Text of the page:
But despite Polish and Spanish resistance, France and Germany continue to propose new projects and ideas, most intended to reinforce their position as “Europe’s locomotive.”

They appeared undaunted, despite the action of the European Commission accusing Paris and Berlin in the European Court of Justice of violating the Stability and Growth Pact underpinning the euro, the joint currency of 12 EU members.

The commission is, in effect, challenging the legality of suspending the EU’s directive on budgets. According to Thomas Geracimos, a commission spokesman, the court challenge “had to be taken. It is our role as guardian of the treaty to ensure that it and its procedures are upheld.”

The planned lawsuit caused considerable concern, particularly among the new candidates, which wondered how they could have faith in the EU’s future if its two greatest champions were accused of violating its rules.

Some members of the commission feel that the efforts by Paris and Berlin to galvanize Europe are likely to suffer a setback because of the court action.

According to “Euroskeptics,” the two countries have become “super Europeans” after an initial period of reticence, during which German Chancellor Gerhard Schroeder complained that “German money is being burned in Brussels,” the seat of the European Union.

Several EU members complained that France and Germany spearheaded opposition to the war against Iraq without consulting their partners.

New members, such as Poland and Hungary, also feel that France and Germany have put too much stress on challenging the United States, rather than on strengthening trans-Atlantic links.

The French have explained that President Jacques Chirac’s action to create “a European avant-garde” concept was a response to the slow pace of the European Union’s integration.

He and Mr. Schroeder succeeded in pushing through the project of “common security strategy” — which so far amounts to the establishment of a “European headquarters” with the ability to “plan and conduct operations” independent of the North Atlantic Treaty Organization (NATO) to which most EU members belong.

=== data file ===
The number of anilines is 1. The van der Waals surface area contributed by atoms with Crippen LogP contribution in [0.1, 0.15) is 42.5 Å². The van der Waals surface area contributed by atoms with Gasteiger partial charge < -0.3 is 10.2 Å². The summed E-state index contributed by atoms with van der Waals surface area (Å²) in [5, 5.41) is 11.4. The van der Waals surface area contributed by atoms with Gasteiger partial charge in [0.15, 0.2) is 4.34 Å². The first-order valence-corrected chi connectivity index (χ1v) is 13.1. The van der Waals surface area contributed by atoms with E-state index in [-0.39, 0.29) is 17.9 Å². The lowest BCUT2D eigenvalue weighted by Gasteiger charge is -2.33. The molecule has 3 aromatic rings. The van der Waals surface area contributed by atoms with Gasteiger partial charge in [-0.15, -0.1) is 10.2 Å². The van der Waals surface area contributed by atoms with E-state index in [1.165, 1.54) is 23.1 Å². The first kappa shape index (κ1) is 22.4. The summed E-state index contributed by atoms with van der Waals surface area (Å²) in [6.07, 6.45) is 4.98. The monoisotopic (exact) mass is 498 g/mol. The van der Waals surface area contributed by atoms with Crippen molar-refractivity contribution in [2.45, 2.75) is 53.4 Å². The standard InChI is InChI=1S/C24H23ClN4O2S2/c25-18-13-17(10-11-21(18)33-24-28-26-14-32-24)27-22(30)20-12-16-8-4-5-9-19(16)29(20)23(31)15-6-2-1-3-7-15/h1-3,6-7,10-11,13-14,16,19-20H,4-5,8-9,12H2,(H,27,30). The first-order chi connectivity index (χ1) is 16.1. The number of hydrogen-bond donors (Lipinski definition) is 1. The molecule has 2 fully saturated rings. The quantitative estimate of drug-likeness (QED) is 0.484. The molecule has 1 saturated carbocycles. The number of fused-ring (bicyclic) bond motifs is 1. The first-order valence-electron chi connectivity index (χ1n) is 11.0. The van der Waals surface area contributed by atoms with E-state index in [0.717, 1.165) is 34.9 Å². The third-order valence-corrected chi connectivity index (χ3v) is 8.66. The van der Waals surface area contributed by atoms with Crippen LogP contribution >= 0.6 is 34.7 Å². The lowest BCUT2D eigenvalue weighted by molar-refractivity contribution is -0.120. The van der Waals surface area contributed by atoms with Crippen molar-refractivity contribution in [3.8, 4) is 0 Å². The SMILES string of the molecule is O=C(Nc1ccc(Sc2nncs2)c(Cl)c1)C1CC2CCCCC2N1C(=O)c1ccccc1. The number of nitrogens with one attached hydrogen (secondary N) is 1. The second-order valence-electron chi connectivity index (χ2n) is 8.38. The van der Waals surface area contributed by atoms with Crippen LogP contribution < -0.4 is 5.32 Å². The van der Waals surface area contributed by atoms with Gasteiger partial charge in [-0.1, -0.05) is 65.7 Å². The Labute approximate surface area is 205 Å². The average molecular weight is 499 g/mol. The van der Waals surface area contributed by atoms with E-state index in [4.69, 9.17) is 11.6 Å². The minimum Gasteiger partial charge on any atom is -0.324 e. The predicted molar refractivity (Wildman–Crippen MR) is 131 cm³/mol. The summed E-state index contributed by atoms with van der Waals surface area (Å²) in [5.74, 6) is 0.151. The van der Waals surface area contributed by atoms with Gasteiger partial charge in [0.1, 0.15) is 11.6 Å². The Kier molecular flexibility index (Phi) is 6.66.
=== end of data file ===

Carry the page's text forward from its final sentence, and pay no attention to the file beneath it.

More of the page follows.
The United States opposes the idea of a separate European command, claiming it duplicates and dilutes NATO’s role.

The debate on Europe’s prospects and on its relations with the United States has filled thousands of newspaper pages across the Continent, arriving at no specific conclusions. Questions that have been asked include to what extent the European Union will try to oppose U.S. economic might, and whether a productive trans-Atlantic relationship is feasible.

While “Eurocrats” in Brussels — an army of some 20,000 men and women — talk about a crisis, most Europeans appear oblivious to any problem. Their indifference is such that, according to a recent poll, 65 percent of French voters are not interested in the forthcoming elections to the European Parliament.

The problem of salaries of European parliamentarians has been a subject of acrimonious debate, with Germany leading the demand to reduce the pay, which in many cases is higher than that of members of national parliaments.

The salaries vary from $16,000 a month for Italian Euro-parliamentarians to $5,600 for those from Finland. Some European Parliament members from Central and Eastern Europe are scheduled to receive salaries 70 times higher that the average per capita income in their countries.

Perhaps the most serious problem is the future of the European constitution, which some countries would like to see adopted before the admission of new members — something that appears improbable.

According to one view circulating in Brussels, “If Europe’s constitution does go ahead, it will be like locking down the lid on a pressure cooker and sealing off the safety valve.”

Optimists in the European Union prefer to believe that sooner or later national feeling and priorities will give way to a desire to build “a new Europe” and even to expand it to the Ural Mountains.